Social Benefits in the Age of Uber
When it comes to wages and benefits, the company you work for often matters more than how good you are at what you do. That is neither fair nor economically beneficial: two people with equal capabilities should not be treated differently just because one happens to have a secure job in a big, successful company.
PARIS – When it comes to compensation, the company you work for often matters more than how good you are at what you do. In 2013, the average employee of Goldman Sachs, the investment bank, earned $383,000 – much higher than what the best-performing employee in most firms can hope to take home.
Pay differences across companies are considerable. Research by Jason Furman, US President Barack Obama’s top economic adviser, and Peter Orszag, Obama’s former budget director, has found that rising pay differentials are the prime cause of widening US wage inequality in recent decades. They account for a larger part of the rise in overall income inequality than wage differences within companies or capital income.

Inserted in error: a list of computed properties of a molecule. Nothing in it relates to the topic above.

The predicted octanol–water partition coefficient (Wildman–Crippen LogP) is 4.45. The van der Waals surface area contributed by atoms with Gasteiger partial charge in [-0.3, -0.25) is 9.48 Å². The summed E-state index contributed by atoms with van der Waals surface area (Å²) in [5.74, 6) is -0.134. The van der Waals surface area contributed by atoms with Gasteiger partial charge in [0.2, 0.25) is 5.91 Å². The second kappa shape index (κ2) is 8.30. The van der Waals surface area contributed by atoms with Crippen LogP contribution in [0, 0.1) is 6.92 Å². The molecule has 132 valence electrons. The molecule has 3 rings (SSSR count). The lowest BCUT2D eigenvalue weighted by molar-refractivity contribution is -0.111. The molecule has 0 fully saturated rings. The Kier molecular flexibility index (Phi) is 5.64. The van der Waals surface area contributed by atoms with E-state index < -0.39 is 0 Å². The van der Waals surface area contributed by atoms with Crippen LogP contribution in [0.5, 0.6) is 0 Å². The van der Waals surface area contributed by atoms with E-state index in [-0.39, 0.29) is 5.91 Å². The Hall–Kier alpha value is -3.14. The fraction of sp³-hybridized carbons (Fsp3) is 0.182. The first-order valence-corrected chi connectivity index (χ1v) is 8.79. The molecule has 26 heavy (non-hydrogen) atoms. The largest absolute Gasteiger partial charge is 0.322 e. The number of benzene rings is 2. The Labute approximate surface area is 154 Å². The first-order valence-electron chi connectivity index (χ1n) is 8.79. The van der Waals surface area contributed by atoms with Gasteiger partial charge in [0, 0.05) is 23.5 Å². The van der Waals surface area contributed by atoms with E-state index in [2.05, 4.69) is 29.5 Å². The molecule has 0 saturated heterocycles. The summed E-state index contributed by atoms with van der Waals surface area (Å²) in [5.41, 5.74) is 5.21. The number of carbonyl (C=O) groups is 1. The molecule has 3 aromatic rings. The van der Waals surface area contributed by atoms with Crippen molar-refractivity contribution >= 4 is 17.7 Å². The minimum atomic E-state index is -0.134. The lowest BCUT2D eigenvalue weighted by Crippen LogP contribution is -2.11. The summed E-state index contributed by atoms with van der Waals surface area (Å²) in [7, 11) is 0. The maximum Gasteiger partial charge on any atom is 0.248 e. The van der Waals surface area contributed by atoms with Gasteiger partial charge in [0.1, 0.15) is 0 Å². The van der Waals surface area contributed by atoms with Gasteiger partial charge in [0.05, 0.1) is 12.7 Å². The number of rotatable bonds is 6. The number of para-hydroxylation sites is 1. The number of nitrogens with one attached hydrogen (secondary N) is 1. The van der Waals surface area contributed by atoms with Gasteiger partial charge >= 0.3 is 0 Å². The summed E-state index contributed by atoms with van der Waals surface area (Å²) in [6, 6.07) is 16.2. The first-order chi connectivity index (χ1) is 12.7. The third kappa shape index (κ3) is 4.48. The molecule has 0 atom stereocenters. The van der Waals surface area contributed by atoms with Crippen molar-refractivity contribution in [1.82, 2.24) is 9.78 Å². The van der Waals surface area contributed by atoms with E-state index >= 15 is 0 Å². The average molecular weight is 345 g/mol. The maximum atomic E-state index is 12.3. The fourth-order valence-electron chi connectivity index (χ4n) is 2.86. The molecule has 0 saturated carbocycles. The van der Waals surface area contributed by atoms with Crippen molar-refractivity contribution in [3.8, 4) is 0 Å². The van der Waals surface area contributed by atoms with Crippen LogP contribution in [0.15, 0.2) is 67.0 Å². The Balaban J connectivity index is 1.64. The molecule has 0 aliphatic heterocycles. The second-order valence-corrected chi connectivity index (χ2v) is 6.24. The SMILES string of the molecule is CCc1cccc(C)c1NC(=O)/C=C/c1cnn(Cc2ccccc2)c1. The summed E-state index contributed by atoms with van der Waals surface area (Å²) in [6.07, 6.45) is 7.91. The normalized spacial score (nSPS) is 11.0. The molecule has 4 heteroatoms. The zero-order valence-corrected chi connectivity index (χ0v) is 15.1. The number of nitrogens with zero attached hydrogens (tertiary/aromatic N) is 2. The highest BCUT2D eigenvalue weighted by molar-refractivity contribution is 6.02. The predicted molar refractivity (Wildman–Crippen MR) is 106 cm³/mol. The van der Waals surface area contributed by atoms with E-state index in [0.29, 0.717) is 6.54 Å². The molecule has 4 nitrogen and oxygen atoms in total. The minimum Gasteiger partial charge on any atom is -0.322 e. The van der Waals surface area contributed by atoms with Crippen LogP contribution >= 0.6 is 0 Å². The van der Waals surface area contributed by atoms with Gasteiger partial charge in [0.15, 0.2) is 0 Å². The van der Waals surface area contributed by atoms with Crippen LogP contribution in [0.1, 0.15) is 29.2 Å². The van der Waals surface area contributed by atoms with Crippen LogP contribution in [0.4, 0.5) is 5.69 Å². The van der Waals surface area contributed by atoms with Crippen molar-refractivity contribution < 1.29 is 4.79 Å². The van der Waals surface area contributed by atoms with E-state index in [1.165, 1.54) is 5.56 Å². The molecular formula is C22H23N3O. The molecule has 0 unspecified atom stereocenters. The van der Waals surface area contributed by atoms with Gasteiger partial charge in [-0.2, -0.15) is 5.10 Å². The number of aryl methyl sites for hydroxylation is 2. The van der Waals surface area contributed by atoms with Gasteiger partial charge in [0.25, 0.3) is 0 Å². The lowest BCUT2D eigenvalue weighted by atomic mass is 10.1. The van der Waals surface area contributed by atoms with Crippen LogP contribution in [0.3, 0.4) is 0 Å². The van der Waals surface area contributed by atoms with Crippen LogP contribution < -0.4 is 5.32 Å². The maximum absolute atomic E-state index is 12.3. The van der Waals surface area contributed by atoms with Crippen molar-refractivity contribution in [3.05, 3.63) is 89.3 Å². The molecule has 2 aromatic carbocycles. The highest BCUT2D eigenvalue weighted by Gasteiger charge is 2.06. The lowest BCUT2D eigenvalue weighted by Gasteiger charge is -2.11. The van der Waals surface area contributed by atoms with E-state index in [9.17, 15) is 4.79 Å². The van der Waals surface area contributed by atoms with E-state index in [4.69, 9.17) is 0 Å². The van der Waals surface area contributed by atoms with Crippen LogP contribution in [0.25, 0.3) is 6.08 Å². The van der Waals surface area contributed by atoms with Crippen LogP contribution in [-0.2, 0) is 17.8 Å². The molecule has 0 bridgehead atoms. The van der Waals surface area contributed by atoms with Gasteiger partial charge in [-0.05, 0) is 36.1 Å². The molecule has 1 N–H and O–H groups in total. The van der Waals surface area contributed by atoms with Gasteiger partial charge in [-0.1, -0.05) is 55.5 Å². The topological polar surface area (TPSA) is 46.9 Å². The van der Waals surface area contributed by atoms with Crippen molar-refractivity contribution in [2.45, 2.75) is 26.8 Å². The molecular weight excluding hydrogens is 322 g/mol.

At the other end of the spectrum, many labor-force participants are on temporary contracts, work for small firms, or are self-employed. Some combine different jobs at the same time. If, as expected by many, the so-called sharing economy develops, their number is bound to grow. These workers do not benefit from job security and generally earn much less.